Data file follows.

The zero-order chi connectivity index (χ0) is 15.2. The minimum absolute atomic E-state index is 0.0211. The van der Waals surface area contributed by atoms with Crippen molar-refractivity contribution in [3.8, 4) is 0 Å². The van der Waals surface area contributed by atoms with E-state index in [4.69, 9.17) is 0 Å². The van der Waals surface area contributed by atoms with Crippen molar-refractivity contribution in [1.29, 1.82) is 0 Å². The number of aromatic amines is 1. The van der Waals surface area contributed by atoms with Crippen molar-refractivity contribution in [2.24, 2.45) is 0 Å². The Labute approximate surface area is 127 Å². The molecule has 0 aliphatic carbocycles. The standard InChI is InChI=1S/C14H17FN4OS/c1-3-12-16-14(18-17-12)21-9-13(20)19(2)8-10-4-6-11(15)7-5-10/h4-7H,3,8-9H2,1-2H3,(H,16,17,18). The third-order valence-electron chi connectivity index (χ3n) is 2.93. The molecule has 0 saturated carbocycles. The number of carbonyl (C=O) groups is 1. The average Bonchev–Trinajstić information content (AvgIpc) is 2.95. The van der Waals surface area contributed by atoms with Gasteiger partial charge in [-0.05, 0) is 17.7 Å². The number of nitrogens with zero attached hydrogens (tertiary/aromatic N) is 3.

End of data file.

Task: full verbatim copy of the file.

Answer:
The zero-order chi connectivity index (χ0) is 15.2. The minimum absolute atomic E-state index is 0.0211. The van der Waals surface area contributed by atoms with Crippen molar-refractivity contribution in [3.8, 4) is 0 Å². The van der Waals surface area contributed by atoms with E-state index in [4.69, 9.17) is 0 Å². The van der Waals surface area contributed by atoms with Crippen molar-refractivity contribution in [1.29, 1.82) is 0 Å². The number of aromatic amines is 1. The van der Waals surface area contributed by atoms with Crippen molar-refractivity contribution in [2.24, 2.45) is 0 Å². The Labute approximate surface area is 127 Å². The molecule has 0 aliphatic carbocycles. The standard InChI is InChI=1S/C14H17FN4OS/c1-3-12-16-14(18-17-12)21-9-13(20)19(2)8-10-4-6-11(15)7-5-10/h4-7H,3,8-9H2,1-2H3,(H,16,17,18). The third-order valence-electron chi connectivity index (χ3n) is 2.93. The molecule has 0 saturated carbocycles. The number of carbonyl (C=O) groups is 1. The average Bonchev–Trinajstić information content (AvgIpc) is 2.95. The van der Waals surface area contributed by atoms with Gasteiger partial charge in [-0.05, 0) is 17.7 Å². The number of nitrogens with zero attached hydrogens (tertiary/aromatic N) is 3.